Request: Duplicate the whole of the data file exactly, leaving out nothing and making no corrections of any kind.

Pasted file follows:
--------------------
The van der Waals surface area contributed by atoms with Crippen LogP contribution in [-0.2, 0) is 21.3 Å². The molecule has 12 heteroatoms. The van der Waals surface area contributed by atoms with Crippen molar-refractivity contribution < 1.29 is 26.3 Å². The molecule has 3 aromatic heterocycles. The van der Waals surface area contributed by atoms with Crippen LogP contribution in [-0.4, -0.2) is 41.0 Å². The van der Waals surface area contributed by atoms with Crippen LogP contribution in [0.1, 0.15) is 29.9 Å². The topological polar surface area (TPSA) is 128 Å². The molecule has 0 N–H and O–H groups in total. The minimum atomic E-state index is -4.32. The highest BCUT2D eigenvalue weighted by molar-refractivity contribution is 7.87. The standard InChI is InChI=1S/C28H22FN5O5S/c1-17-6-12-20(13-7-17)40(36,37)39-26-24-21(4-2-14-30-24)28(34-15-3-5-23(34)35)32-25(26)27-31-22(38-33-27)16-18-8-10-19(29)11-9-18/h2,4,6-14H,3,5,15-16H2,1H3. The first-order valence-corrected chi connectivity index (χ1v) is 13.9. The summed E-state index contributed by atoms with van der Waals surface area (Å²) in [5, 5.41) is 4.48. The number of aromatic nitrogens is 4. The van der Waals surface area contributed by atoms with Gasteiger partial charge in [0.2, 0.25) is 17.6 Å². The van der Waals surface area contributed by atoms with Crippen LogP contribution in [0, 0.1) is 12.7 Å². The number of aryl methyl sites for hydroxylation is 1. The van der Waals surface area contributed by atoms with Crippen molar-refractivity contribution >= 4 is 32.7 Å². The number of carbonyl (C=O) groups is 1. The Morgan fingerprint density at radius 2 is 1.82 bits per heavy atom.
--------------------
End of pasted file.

The van der Waals surface area contributed by atoms with Crippen LogP contribution in [-0.2, 0) is 21.3 Å². The molecule has 12 heteroatoms. The van der Waals surface area contributed by atoms with Crippen molar-refractivity contribution < 1.29 is 26.3 Å². The molecule has 3 aromatic heterocycles. The van der Waals surface area contributed by atoms with Crippen LogP contribution in [-0.4, -0.2) is 41.0 Å². The van der Waals surface area contributed by atoms with Crippen LogP contribution in [0.1, 0.15) is 29.9 Å². The topological polar surface area (TPSA) is 128 Å². The molecule has 0 N–H and O–H groups in total. The minimum atomic E-state index is -4.32. The highest BCUT2D eigenvalue weighted by molar-refractivity contribution is 7.87. The standard InChI is InChI=1S/C28H22FN5O5S/c1-17-6-12-20(13-7-17)40(36,37)39-26-24-21(4-2-14-30-24)28(34-15-3-5-23(34)35)32-25(26)27-31-22(38-33-27)16-18-8-10-19(29)11-9-18/h2,4,6-14H,3,5,15-16H2,1H3. The first-order valence-corrected chi connectivity index (χ1v) is 13.9. The summed E-state index contributed by atoms with van der Waals surface area (Å²) in [5, 5.41) is 4.48. The number of aromatic nitrogens is 4. The van der Waals surface area contributed by atoms with Gasteiger partial charge in [0.2, 0.25) is 17.6 Å². The van der Waals surface area contributed by atoms with Crippen LogP contribution in [0, 0.1) is 12.7 Å². The number of aryl methyl sites for hydroxylation is 1. The van der Waals surface area contributed by atoms with Crippen molar-refractivity contribution >= 4 is 32.7 Å². The number of carbonyl (C=O) groups is 1. The Morgan fingerprint density at radius 2 is 1.82 bits per heavy atom.